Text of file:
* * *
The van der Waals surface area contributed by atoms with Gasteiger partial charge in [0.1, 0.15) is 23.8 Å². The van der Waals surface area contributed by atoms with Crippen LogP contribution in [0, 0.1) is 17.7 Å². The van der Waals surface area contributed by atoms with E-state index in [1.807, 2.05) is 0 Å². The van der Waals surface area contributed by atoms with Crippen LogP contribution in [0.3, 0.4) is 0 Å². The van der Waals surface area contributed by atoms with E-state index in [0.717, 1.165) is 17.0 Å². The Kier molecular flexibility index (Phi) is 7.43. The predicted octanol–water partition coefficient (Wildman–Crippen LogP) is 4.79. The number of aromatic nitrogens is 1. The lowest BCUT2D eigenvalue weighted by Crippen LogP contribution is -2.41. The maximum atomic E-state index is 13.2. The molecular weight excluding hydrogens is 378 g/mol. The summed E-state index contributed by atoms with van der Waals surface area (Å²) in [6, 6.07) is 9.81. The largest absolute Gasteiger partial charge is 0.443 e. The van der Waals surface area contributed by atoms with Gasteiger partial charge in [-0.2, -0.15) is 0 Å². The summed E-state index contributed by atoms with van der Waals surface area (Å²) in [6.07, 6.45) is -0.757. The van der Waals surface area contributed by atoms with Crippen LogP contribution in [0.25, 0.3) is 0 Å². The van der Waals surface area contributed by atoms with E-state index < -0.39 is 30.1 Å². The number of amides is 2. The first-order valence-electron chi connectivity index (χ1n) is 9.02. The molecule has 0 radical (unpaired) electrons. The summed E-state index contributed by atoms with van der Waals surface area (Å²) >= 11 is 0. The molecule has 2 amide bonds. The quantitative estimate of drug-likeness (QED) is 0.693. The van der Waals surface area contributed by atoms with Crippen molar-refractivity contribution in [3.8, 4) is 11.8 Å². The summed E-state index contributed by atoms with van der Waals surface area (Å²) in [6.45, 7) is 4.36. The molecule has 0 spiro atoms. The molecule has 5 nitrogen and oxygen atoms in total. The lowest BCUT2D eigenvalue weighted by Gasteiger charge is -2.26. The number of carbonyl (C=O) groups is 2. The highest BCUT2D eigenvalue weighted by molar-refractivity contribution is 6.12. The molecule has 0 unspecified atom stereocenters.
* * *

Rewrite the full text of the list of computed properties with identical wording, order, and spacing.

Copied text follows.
The van der Waals surface area contributed by atoms with Gasteiger partial charge in [0.1, 0.15) is 23.8 Å². The van der Waals surface area contributed by atoms with Crippen LogP contribution in [0, 0.1) is 17.7 Å². The van der Waals surface area contributed by atoms with E-state index in [1.807, 2.05) is 0 Å². The van der Waals surface area contributed by atoms with Crippen LogP contribution in [0.3, 0.4) is 0 Å². The van der Waals surface area contributed by atoms with E-state index in [0.717, 1.165) is 17.0 Å². The Kier molecular flexibility index (Phi) is 7.43. The predicted octanol–water partition coefficient (Wildman–Crippen LogP) is 4.79. The number of aromatic nitrogens is 1. The lowest BCUT2D eigenvalue weighted by Crippen LogP contribution is -2.41. The maximum atomic E-state index is 13.2. The molecular weight excluding hydrogens is 378 g/mol. The summed E-state index contributed by atoms with van der Waals surface area (Å²) in [6, 6.07) is 9.81. The largest absolute Gasteiger partial charge is 0.443 e. The van der Waals surface area contributed by atoms with Gasteiger partial charge in [-0.2, -0.15) is 0 Å². The summed E-state index contributed by atoms with van der Waals surface area (Å²) in [6.07, 6.45) is -0.757. The van der Waals surface area contributed by atoms with Crippen LogP contribution in [0.25, 0.3) is 0 Å². The van der Waals surface area contributed by atoms with E-state index < -0.39 is 30.1 Å². The number of amides is 2. The first-order valence-electron chi connectivity index (χ1n) is 9.02. The molecule has 0 radical (unpaired) electrons. The summed E-state index contributed by atoms with van der Waals surface area (Å²) >= 11 is 0. The molecule has 2 amide bonds. The quantitative estimate of drug-likeness (QED) is 0.693. The van der Waals surface area contributed by atoms with Crippen molar-refractivity contribution in [3.8, 4) is 11.8 Å². The summed E-state index contributed by atoms with van der Waals surface area (Å²) in [6.45, 7) is 4.36. The molecule has 0 spiro atoms. The molecule has 5 nitrogen and oxygen atoms in total. The lowest BCUT2D eigenvalue weighted by Gasteiger charge is -2.26. The number of carbonyl (C=O) groups is 2. The highest BCUT2D eigenvalue weighted by molar-refractivity contribution is 6.12. The molecule has 0 unspecified atom stereocenters.